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HUMANITIES 301 times is repetitive and the prose occasionally pedantic, the underlying message is delivered with force and clarity: It is urgent to resolve the issues of political relationship that beset us before the next referendum. (MICHAEL ASCH) Julia Emberley. The Cultural Politics of Fur McGill-Queen's University Press. xx, 250. $22.95 Julia Emberley's The Cultural Politics ofFur is an ambitious work. It attempts to bring together a variety of cultural texts and approaches in order to examine how the representation of fur in the 19805 antifur lobby and in the fashion industry has participated in what Emberley calls a 'libidinal economy.' The libidinal economy, she argues, depends on the feminization ofnature as mute and dangerous inexchange relationships involving desire and its commodification5. As the representation ofnature within a series of cultural networks, 'fur' becomes a commodity that depends on the significationofwhite, bourgeois women as consumers who can then stand in for fur itself as a beautifut lethal, costly signifier of wealth and violence. The figure of what Emberley calls 'the fur-clad woman' works this way regardless ofpolitical orientation in the 1980s debates about the fur industry. This is why, for Emberley, it is vital to critique the position of 'woman' in this aspect of environmentalist rhetoric and link it to the idea of the fetish in a genealogy of fashion, film, and early pornographic literature. This is also why Emberley contends that the circulation of meanings about 'fur' in the libidinal economy has, in the case of the antifur lobby, largely worked to obscure and seriously to compromise the role of fur, and of women's roles as fur producers, in the Inuit trapping economy in the Canadian North, which depends on fur sales to Europe for revenue. Emberley's argument is most compelling when she sticks to concrete moments or texts in order to discuss how fur has come to operate in sets of symbolic exchanges. Her discussion of the Lynx strategy in chapter I, for example, indicates how the highly successful Lynx billboard campaign replicated the sexist discourses of fashion in order to convince female consumers not to buy fur coats. Emberley critiques Lynx's decision to equate the muteness of 'nature' with the stupidity of the fur-clad woman as a strategy which serves to blame women for so-called bad choices. In a libidinal economy 'bad' choices, such as the choice to wear a fur coat in order to access its symbolic power, are often the only choices available for privileged women to make within patriarchy. 'Symbolic agency can be as debilitating as it is strategic' because in the end symbolic power cannot be, for bourgeois women, a substitute for economic power. Similar discussions about the genesis of the fur-clad woman as sexual fetish in Masoch's late 302 LETTERS IN CANADA 1998 nineteenth-century novel Venus in Furs and the role of fur in sexualized exchanges found in G.W. Pabst's German film The Joyless Street of 1925 combine sophisticated psychoanalytic readings of fur and sexuality with politically grounded observations about commodification and the subjugation of women. This work is somewhat marred by Emberley's tendency to want to do many other things that do not add to her project. The chapters on the history of fashion as an instrument of social stratification in medieval and Renaissance Europe and the relationship of artistic depictions of fur garments to the history of art and engraving could easily have been condensed, since Emberley's points here about the relationship of fashion to commodification and class stratification are relatively easy to make. The large number of digressions mean that Emberley's discussion in chapter 6 of Inuit fur fashions and the photographs of Dorothy Chocolate must be relatively brief. This is a problem, since Emberley stresses the eliding of Inuit women's work in fur early on and presumably does not wish to repeat the same tendency. . The Cultural Politics of Fur is a sophisticated attempt to look at nonessentialist connections between feminism and identity politics to see how questions of fashion and its representations should be connected to materialist analyses of commodification and imperialist economy. With a less ambitious scope...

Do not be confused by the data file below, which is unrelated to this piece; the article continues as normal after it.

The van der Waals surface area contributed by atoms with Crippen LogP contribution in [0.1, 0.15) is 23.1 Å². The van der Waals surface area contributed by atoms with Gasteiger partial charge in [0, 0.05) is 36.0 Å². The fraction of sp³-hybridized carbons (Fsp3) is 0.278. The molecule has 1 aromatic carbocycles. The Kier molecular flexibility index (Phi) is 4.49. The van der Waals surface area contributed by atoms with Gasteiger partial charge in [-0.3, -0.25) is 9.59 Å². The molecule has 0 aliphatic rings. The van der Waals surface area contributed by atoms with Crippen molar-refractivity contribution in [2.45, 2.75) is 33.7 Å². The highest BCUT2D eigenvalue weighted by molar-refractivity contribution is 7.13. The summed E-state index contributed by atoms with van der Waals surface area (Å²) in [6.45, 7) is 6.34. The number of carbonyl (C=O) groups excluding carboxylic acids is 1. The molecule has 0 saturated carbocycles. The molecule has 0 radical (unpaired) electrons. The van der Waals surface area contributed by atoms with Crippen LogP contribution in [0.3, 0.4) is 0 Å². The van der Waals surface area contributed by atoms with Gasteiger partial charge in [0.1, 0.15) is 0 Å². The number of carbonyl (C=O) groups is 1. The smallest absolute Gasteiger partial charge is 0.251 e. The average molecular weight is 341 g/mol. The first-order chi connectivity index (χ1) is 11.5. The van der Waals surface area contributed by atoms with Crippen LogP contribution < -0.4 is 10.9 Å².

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pp. 301-302
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